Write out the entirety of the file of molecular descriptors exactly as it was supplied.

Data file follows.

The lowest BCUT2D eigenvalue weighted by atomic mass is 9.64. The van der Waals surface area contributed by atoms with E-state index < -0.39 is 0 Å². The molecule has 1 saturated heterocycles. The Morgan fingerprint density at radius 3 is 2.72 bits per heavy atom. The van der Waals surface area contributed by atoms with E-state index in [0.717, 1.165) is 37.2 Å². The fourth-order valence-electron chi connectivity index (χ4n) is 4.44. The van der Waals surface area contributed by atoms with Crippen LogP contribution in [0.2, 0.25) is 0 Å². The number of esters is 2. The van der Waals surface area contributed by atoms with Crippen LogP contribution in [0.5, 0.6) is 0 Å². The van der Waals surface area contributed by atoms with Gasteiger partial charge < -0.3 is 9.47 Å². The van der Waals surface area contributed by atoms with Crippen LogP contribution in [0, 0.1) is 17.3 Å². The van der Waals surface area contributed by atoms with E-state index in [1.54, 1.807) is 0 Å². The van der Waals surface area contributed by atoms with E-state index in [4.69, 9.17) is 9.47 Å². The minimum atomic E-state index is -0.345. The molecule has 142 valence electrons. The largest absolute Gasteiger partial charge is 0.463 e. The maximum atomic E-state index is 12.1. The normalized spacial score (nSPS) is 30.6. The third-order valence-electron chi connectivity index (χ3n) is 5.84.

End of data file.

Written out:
The lowest BCUT2D eigenvalue weighted by atomic mass is 9.64. The van der Waals surface area contributed by atoms with E-state index < -0.39 is 0 Å². The molecule has 1 saturated heterocycles. The Morgan fingerprint density at radius 3 is 2.72 bits per heavy atom. The van der Waals surface area contributed by atoms with E-state index in [0.717, 1.165) is 37.2 Å². The fourth-order valence-electron chi connectivity index (χ4n) is 4.44. The van der Waals surface area contributed by atoms with Crippen LogP contribution in [0.2, 0.25) is 0 Å². The number of esters is 2. The van der Waals surface area contributed by atoms with Crippen LogP contribution in [0.5, 0.6) is 0 Å². The van der Waals surface area contributed by atoms with Gasteiger partial charge < -0.3 is 9.47 Å². The van der Waals surface area contributed by atoms with Crippen LogP contribution in [0, 0.1) is 17.3 Å². The van der Waals surface area contributed by atoms with E-state index in [1.54, 1.807) is 0 Å². The van der Waals surface area contributed by atoms with E-state index in [4.69, 9.17) is 9.47 Å². The minimum atomic E-state index is -0.345. The molecule has 142 valence electrons. The largest absolute Gasteiger partial charge is 0.463 e. The maximum atomic E-state index is 12.1. The normalized spacial score (nSPS) is 30.6. The third-order valence-electron chi connectivity index (χ3n) is 5.84.